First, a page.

The First Hermitage served as Jackson’s original farmhouse. It was converted into slave quarters when Jackson built the mansion at The Hermitage.
A Start as a Farmhouse
Between 1798 and 1800, skilled craftsman constructed a two-story log farmhouse for the original owner of the property, Nathaniel Hays, who had claimed the property as a land grant in the early 1780s. Relocating from Greene County, Tennessee, Hays lived here with his wife, two children and two African American slaves.
Builders constructed the farmhouse with timbers made of tulip poplar, American elm and red oak. The foundations and chimney were made of locally quarried blue limestone. The well-built dwelling measured 24’ x 26’ and featured a large single room on the first floor. The upstairs contained two bedchambers, a stair hall and an attic loft. The house featured an enclosed corner stair and beaded trim. Two springs provided water for the landlocked farm. Hays established a small farm, where he grew cotton and became good friends with his neighbor, Andrew Jackson.
Bought By Jackson
On July 5, 1804, Andrew Jackson purchased Hays’ farm, which he named the “Hermitage.” Before he and Rachel moved in, Jackson hired a local French-speaking craftsman to dress up the interior with painted trim and French wallpaper.
Jackson also hired local men to clear fields, build fences, and construct new outbuildings, including a 30’x18’ log kitchen, which doubled as the cookhouse and as slave quarters for Betty the cook and her family. About 1813, Betty’s son Alfred Jackson was born in the original log kitchen.
It was here that Jackson resided when he led American troops against the British in the Battle of New Orleans on January 8, 1815. When the new mansion was complete in 1821, the family moved out.
Conversion to a Cabin
The farmhouse was converted into a single-story slave cabin in the 1820s. Perhaps dozens of enslaved African Americans lived within its walls over the next thirty years. Significant alterations were made to the structure, including the removal of the first floor, construction of a new brick chimney, whitewashing of the interior and the removal of all window glass and doors. Also removed were the interior stair, wallpaper and trim. Slaves made their own mark on the building by constructing root cellars, exterior shelving and using interior wood stoves with metal flues. After the Civil War, the building was used for agricultural storage and quickly fell into disrepair.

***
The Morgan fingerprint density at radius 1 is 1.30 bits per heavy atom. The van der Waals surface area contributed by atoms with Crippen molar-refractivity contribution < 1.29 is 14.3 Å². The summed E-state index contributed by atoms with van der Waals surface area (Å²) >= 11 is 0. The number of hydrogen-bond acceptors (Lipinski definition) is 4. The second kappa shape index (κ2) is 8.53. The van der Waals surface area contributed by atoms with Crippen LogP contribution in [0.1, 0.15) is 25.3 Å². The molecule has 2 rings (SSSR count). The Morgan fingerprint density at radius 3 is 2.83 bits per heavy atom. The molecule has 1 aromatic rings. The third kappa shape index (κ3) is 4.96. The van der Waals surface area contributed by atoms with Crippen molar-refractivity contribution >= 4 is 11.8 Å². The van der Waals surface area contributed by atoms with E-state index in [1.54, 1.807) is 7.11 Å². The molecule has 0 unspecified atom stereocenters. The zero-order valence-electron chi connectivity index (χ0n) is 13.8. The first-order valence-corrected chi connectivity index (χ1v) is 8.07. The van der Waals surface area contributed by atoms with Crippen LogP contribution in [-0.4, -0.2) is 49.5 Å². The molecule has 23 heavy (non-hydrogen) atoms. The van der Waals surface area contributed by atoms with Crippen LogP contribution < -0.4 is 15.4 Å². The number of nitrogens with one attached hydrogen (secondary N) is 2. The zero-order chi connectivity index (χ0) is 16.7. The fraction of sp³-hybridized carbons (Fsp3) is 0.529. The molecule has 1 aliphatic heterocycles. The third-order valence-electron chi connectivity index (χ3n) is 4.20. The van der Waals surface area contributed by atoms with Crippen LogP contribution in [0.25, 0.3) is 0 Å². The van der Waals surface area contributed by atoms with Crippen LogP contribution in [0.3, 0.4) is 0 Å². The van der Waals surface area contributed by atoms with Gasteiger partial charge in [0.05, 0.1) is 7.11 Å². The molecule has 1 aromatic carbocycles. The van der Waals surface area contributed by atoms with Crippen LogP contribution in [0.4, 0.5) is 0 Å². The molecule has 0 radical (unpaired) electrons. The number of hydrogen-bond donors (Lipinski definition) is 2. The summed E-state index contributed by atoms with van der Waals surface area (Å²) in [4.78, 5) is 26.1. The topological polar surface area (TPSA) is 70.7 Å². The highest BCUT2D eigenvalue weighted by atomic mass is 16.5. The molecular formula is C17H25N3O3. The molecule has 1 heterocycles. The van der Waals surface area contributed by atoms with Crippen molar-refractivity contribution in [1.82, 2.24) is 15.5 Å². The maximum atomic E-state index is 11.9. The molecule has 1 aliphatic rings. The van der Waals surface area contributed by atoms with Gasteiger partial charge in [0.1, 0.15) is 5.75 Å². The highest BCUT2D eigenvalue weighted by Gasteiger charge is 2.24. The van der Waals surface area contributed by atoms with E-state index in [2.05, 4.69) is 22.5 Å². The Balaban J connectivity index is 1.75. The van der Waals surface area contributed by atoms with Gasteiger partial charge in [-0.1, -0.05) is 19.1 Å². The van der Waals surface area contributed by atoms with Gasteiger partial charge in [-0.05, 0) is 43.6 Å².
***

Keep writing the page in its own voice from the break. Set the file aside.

First Hermitage Slave Sites
At least four slave dwellings are known to have stood in the First Hermitage area. The First Hermitage kitchen, a duplex or double pen log kitchen and slave dwelling was built in 1805.
First Hermitage Kitchen
Excavation of this dwelling revealed multiple brick root cellars. Artifacts discovered that could firmly be associated with the slave period include: two pierced coins, decorated clay marbles, hand-blown medicine vials, leather shoe pieces, a shell ornament and thousands of shards of ceramics and glass. A blue-transfer print meat platter found under the kitchen was one of the largest pieces of intact ceramic ever unearthed at The Hermitage. The First Hermitage kitchen stood just forty feet from the First Hermitage farmhouse. This log building had a dividing wall with chimneys at either end.
First Hermitage Farmhouse
Archaeologists have focused their efforts on how the First Hermitage farmhouse changed over time from Jackson’s home to a home for slaves and the differences in material culture between those two periods.
First Hermitage Yard
In addition to excavation of the interior of the First Hermitage buildings, work has been done in the surrounding yard.
Much of the area between the cabins appeared to have been swept clean from the African-American tradition of sweeping outdoor spaces. However, interesting features, such as an outdoor cooking hearth, multiple ash deposits from fireplace cleanings and a fence line to the east of the kitchen building suggest outdoor living and working.
The South and Southeast Cabins
Archaeology often leads to more questions than answers. This is true of the discovery of the remains of two other outbuildings near the First Hermitage, now known as the South and Southeast cabins. They were demolished at an unknown time. At the South Cabin, archaeologists located the limestone foundation of what appears to have been a brick duplex. Testing uncovered a rich assortment of domestic artifacts. Archaeologists also discovered the remains of a chimney associated with another building at this site known as the Southeast Cabin. The large range of household artifacts and early 19th century ceramics, including bone, beads and buttons, lead them to believe it was a dwelling as opposed to a farm outbuilding. Both building sites require further investigation.
By 1889, when the Ladies’ Hermitage Association took stewardship of The Hermitage, these buildings had deteriorated. In fact, the chimney and south wall of the farmhouse had collapsed during a storm. The first action the LHA took was to repair and restore the First Hermitage buildings, becoming the earliest historic preservation project in Tennessee and one of the earliest in the U.S. Although repairs continued throughout the 20th century (being first professionally documented as part of the Bicentennial in 1976), the nearly 200-year old log buildings continued to deteriorate. The First Hermitage farmhouse and kitchen were restored to their slave quarter appearance during a multi-year restoration project completed in 2005. Read more about the history of the mansion